White fragrant blossoms adorn the branches of snowdrift crabapple (Malus ‘Snowdrift’). The Snowdrift crabapple is a beautiful landscaping tree because of its upright fruit tree shape and rounded growth. In the spring, white spring blooms contrast with glossy green leaves and cover the tree branches.

The little orangey-red fruits replace the lovely crabapple blooms. Between 15 and 20 feet (4.5 to 6 meters) tall, Crabapple “Snowdrift” trees grow. They prefer full sun and a wide variety of soils, as do other ornamental crabapple trees. They are cold hardy in zones 4 to 8.

Red Jewel Crabapple (Malus ‘Red Jewel’)

Every spring, showy clusters of tiny red fruit appear on Red Jewel crabapple trees (Malus ‘Red Jewel’), up to 15 feet (4.5 meters) tall and 15 feet (4.5 meters) wide. In the spring, summer, fall, and winter seasons, these fruit-producing trees feature tiny berry-like apples measuring about 1 cm across.

Adirondack Crabapple (Malus ‘Admiration’)

In early spring, little clusters of white flowers appear on the tiny fruits of Adirondack crabapple (Malus ‘Admiration). This crabapple tree bears “huge, waxy, fragrant, white blossoms” after blooming and produces bronze-red fruit clusters that resemble clusters of tiny cherries. For small yards, the compact flowering tree is ideal, as long as it gets plenty of sunlight.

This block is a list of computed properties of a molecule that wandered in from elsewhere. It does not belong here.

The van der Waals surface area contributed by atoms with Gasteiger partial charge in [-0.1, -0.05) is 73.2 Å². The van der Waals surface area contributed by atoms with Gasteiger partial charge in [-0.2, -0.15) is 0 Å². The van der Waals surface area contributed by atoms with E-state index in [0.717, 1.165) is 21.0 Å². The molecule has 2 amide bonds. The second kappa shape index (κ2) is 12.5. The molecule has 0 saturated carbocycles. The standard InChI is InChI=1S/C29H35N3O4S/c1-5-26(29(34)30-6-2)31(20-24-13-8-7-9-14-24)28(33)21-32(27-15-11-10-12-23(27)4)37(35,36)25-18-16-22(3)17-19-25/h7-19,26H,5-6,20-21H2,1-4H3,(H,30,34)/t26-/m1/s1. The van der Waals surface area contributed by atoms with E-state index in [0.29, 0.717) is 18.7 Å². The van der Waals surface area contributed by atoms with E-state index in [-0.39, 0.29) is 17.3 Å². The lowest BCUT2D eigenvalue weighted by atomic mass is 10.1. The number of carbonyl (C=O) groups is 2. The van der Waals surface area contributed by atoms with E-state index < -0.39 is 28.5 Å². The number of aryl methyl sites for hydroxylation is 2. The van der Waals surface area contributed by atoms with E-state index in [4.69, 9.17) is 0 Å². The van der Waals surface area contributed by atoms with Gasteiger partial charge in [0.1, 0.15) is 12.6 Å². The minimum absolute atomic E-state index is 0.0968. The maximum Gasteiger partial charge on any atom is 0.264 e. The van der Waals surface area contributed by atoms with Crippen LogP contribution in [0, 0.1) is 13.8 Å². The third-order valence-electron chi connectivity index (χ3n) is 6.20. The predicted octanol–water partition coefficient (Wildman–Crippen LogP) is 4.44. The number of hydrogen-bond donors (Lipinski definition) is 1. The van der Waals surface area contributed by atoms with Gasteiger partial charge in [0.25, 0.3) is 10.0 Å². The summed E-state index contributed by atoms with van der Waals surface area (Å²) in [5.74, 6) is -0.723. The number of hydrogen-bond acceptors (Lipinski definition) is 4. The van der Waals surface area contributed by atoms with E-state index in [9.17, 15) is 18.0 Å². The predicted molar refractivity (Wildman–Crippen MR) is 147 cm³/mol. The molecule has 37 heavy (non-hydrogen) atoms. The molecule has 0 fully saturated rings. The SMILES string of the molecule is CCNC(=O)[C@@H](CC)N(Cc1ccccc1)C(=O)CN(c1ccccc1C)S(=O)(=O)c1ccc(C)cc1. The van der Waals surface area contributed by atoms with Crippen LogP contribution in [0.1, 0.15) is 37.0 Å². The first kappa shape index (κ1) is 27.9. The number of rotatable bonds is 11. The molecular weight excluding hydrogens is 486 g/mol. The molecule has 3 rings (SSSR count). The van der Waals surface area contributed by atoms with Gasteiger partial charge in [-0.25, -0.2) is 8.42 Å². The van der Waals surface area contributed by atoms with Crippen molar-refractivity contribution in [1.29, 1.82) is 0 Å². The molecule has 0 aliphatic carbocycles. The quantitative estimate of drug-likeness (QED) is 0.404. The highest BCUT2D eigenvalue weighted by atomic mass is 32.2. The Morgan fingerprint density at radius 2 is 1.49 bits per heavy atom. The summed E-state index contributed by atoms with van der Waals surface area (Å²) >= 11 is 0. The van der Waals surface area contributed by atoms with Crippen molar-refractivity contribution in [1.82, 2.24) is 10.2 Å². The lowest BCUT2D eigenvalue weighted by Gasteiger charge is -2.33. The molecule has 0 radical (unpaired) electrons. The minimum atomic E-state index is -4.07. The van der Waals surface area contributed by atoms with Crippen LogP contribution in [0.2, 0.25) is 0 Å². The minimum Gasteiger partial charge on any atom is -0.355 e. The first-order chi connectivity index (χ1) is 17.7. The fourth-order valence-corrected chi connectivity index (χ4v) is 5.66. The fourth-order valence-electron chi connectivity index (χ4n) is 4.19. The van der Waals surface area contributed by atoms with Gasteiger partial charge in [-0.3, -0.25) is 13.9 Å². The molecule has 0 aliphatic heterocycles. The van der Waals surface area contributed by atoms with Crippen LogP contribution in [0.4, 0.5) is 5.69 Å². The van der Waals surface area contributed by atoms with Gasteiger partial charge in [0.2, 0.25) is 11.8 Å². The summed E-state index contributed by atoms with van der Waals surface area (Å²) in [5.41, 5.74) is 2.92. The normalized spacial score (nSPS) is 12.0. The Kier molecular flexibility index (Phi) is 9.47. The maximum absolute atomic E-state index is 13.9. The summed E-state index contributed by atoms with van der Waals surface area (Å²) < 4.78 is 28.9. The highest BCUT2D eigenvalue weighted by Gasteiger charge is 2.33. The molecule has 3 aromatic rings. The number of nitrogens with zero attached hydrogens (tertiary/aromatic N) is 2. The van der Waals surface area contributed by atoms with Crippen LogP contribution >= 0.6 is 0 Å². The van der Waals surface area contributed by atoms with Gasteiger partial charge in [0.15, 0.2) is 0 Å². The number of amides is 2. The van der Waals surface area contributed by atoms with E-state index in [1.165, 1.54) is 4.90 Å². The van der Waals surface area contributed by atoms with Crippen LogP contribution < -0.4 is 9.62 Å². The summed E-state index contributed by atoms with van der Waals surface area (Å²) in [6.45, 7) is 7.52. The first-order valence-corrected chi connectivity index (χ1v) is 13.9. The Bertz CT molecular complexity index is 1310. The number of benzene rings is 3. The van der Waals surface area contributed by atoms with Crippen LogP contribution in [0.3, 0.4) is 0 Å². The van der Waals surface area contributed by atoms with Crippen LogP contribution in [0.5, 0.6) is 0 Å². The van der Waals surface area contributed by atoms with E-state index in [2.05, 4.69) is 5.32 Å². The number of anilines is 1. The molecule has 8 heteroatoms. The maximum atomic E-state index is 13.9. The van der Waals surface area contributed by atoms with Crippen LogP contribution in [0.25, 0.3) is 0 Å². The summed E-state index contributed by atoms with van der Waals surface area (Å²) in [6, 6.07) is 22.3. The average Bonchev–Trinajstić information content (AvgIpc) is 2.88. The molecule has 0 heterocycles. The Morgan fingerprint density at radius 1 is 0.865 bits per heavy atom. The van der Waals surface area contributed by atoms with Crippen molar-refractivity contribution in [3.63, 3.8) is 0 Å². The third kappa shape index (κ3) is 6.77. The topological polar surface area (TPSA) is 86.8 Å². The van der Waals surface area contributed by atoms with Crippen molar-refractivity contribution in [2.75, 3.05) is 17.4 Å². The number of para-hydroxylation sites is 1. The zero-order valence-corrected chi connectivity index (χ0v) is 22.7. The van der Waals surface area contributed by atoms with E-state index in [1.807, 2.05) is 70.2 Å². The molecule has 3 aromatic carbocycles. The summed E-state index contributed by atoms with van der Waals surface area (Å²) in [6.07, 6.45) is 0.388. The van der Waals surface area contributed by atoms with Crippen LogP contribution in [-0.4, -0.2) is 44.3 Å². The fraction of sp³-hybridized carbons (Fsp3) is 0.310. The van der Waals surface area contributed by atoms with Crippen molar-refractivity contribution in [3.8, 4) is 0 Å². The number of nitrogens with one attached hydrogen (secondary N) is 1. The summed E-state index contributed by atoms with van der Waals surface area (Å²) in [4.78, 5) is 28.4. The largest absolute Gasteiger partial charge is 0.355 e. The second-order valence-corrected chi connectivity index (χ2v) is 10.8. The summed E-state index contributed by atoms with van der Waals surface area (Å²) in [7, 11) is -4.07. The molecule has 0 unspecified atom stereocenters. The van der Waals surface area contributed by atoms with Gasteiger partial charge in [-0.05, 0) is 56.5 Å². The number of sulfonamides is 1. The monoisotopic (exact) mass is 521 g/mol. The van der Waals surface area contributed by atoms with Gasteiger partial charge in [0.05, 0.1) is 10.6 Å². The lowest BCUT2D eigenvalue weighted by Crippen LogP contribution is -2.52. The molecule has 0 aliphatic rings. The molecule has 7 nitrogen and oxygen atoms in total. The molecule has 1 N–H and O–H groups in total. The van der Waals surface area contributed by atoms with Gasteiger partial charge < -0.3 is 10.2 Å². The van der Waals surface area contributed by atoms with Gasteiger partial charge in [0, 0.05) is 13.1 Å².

Crabapple Purple Prince (Malus ‘Purple Prince’)

Crabapple Purple Prince (Malus ‘Purple Prince) blossoms bright rose-red with pink-red blooms at first, then fades to lighter rose. The crabapple blossoms turn a delicate pink color towards the conclusion of spring. The purple fruits of the ‘Purple Prince’ crabapple appear about half an inch (1.2 cm) in diameter when the tree finishes blooming.

‘Purple Prince’ crabapples produce excellent jams and jellies when grown between 18 and 20 feet (5 and 6 meters) tall. In the winter, prune dead branches on this drought-tolerant crabapple tree in full sun.

Sugar Tyme Crabapple (Malus ‘Sutyzam’)

The flowers on Sugar Tyme trees are sweet-smelling white blooms with pink tinges, and they may grow up to 15 feet (4.5 meters) tall. The spectacle of the crabapple tree in bloom in the spring is remarkable. The medium-sized tree is covered in white flower clusters. tiny round red fruits develop after the plant blooms, contrasting with the dense green leaves. In zones 4 to 8, plant sugar tyme crabapples in full sun.

Crabapple Profusion (Malus x moerlandsii)

Crabapple Profusion (Malus x moerlandsii) has gorgeous deep pink blossoms that are a delight to the eye. With a broad spreading crown of 35 ft. (10 m) across, the large crabapple trees reach heights of 15 to 30 feet (4 to 9 meters). Massive quantities of fragrant blooms, tiny edible fruits, and beautiful autumn colors characterize the ‘Profusion’ crabapple, which has all of the qualities that make these trees so appealing.

Profusion Crabapple blossoms, which bloom in mid-spring and are made up of deep pink blooms, are a sight to behold. The little spherical fruits may be yellow, amber, orange, or red in color and are smaller than an inch (1.5 cm) in diameter.

Camelot Crabapple (Malus ‘Camelot’)

White flowers with a touch of pink are found on the tiny decorative Camelot crabapple (Malus ‘Camelot’) tree. Malus ‘Camelot’ has a wide horizontally spreading crown up to 8 feet (2.4 meters) tall and grows up to 10 feet (3 meters) tall. Crabapple trees with flowers that are aromatic white with traces of pink hues are called “Camelot.”

Crabapple tree ‘Camelot’ is ideal for compact decorative gardens because of its tiny fruit. In the spring, these lovely fruit trees turn a delicate pink color, and their dark-green leaves contrast with multiple clusters of tiny red fruits.